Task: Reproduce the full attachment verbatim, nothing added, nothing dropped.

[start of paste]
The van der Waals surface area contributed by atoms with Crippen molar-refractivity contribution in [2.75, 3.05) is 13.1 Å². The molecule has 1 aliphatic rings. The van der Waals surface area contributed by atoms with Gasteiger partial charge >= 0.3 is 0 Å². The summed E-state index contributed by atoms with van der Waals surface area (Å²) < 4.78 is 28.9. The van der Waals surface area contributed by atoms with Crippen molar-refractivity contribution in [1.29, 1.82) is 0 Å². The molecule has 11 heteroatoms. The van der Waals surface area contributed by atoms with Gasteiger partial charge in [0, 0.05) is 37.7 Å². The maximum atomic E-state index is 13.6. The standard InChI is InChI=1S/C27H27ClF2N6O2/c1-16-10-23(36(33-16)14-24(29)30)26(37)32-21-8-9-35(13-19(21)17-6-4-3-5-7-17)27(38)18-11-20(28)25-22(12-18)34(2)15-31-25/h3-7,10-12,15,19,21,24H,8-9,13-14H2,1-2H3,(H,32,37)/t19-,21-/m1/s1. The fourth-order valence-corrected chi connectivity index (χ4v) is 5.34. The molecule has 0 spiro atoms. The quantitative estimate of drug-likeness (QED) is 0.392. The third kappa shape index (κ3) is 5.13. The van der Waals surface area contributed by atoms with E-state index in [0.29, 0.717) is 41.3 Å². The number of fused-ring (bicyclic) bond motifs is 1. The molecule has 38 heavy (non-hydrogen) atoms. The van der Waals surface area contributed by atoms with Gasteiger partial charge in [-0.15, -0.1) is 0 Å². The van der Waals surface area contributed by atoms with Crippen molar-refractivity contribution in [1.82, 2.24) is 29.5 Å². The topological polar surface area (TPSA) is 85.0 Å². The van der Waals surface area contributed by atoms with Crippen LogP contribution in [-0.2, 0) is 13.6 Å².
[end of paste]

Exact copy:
The van der Waals surface area contributed by atoms with Crippen molar-refractivity contribution in [2.75, 3.05) is 13.1 Å². The molecule has 1 aliphatic rings. The van der Waals surface area contributed by atoms with Gasteiger partial charge >= 0.3 is 0 Å². The summed E-state index contributed by atoms with van der Waals surface area (Å²) < 4.78 is 28.9. The van der Waals surface area contributed by atoms with Crippen molar-refractivity contribution in [1.29, 1.82) is 0 Å². The molecule has 11 heteroatoms. The van der Waals surface area contributed by atoms with Gasteiger partial charge in [0, 0.05) is 37.7 Å². The maximum atomic E-state index is 13.6. The standard InChI is InChI=1S/C27H27ClF2N6O2/c1-16-10-23(36(33-16)14-24(29)30)26(37)32-21-8-9-35(13-19(21)17-6-4-3-5-7-17)27(38)18-11-20(28)25-22(12-18)34(2)15-31-25/h3-7,10-12,15,19,21,24H,8-9,13-14H2,1-2H3,(H,32,37)/t19-,21-/m1/s1. The fourth-order valence-corrected chi connectivity index (χ4v) is 5.34. The molecule has 0 spiro atoms. The quantitative estimate of drug-likeness (QED) is 0.392. The third kappa shape index (κ3) is 5.13. The van der Waals surface area contributed by atoms with E-state index in [0.29, 0.717) is 41.3 Å². The number of fused-ring (bicyclic) bond motifs is 1. The molecule has 38 heavy (non-hydrogen) atoms. The van der Waals surface area contributed by atoms with Gasteiger partial charge in [-0.15, -0.1) is 0 Å². The van der Waals surface area contributed by atoms with Crippen molar-refractivity contribution in [1.82, 2.24) is 29.5 Å². The topological polar surface area (TPSA) is 85.0 Å². The van der Waals surface area contributed by atoms with Crippen LogP contribution in [-0.2, 0) is 13.6 Å².